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Innate Antiviral Response: Role in HIV-1 Infection
Department of Oncology, Sidney Kimmel Comprehensive Cancer Center, 401 North Broadway, Baltimore, MD 21231, USA
Department of Molecular Biology and Genetics, Johns Hopkins School of Medicine, 725 North Wolfe Street, Baltimore, MD 21205, USA
Department of Biology, Johns Hopkins University, 3400 N Charles St. Baltimore, MD 21218, USA
Received: 24 May 2011; in revised form: 28 June 2011 / Accepted: 29 June 2011 / Published: 14 July 2011
Abstract: As an early response to infection, cells induce a profile of the early inflammatory proteins including antiviral cytokines and chemokines. Two families of transcriptional factors play a major role in the transcriptional activation of the early inflammatory genes: The well-characterized family of NFkB factors and the family of interferon regulatory factors (IRF). The IRFs play a critical role in the induction of type I interferon (IFN) and chemokine genes, as well as genes mediating antiviral, antibacterial, and inflammatory responses. Type I IFNs represent critical components of innate antiviral immunity. These proteins not only exert direct antiviral effects, but also induce maturation of dendritic cells (DC), and enhance functions of NK, T and B cells, and macrophages. This review will summarize the current knowledge of the mechanisms leading to the innate antiviral response with a focus on its role in the regulation of HIV-1 infection and pathogenicity. We would like this review to be both historical and a future perspective.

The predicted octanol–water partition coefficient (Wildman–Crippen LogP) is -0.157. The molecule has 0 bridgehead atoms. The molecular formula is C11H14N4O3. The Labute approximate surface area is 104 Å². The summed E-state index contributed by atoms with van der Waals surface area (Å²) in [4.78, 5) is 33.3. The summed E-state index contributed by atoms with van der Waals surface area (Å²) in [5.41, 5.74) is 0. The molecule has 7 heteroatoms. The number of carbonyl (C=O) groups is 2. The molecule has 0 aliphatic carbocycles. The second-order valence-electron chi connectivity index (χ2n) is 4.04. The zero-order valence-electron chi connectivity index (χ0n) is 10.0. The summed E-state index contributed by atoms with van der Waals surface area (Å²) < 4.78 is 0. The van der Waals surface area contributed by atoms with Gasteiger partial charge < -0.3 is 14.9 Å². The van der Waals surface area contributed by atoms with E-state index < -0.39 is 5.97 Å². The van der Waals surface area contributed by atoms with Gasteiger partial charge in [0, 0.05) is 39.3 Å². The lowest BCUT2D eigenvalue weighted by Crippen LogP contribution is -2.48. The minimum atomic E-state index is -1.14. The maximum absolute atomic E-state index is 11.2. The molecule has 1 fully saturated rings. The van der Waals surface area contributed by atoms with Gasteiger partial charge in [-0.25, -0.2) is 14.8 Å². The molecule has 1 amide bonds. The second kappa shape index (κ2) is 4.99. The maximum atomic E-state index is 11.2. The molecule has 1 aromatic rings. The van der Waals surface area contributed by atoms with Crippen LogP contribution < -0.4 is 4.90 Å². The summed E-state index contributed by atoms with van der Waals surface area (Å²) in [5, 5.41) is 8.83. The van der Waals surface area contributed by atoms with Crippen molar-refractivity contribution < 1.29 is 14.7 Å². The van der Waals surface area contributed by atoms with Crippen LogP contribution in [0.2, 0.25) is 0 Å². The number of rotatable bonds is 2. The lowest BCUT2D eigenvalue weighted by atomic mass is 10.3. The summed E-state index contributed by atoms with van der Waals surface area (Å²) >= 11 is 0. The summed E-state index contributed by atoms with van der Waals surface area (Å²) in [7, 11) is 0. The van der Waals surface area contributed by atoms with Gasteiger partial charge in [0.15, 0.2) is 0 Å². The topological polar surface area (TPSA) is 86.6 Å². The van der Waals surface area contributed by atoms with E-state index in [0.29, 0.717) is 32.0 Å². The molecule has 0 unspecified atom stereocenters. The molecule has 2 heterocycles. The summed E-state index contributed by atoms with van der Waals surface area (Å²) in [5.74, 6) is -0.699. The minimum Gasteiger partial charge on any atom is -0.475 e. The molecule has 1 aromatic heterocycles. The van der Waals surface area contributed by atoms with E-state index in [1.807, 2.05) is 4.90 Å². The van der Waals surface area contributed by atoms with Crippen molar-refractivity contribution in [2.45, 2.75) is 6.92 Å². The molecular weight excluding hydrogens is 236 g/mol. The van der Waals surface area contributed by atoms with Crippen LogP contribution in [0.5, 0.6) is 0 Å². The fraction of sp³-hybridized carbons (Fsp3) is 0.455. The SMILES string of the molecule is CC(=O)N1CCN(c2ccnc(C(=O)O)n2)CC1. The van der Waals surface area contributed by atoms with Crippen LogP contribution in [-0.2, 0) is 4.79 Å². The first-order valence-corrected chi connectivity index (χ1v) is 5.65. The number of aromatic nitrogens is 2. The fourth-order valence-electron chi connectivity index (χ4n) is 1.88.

Keywords: virus; HIV-1; interferon; IRF; innate immune response
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Cite This Article
MDPI and ACS Style
Pitha, P.M. Innate Antiviral Response: Role in HIV-1 Infection. Viruses 2011, 3, 1179-1203.
Pitha PM. Innate Antiviral Response: Role in HIV-1 Infection. Viruses. 2011; 3(7):1179-1203.
Pitha, Paula M. 2011. "Innate Antiviral Response: Role in HIV-1 Infection." Viruses 3, no. 7: 1179-1203.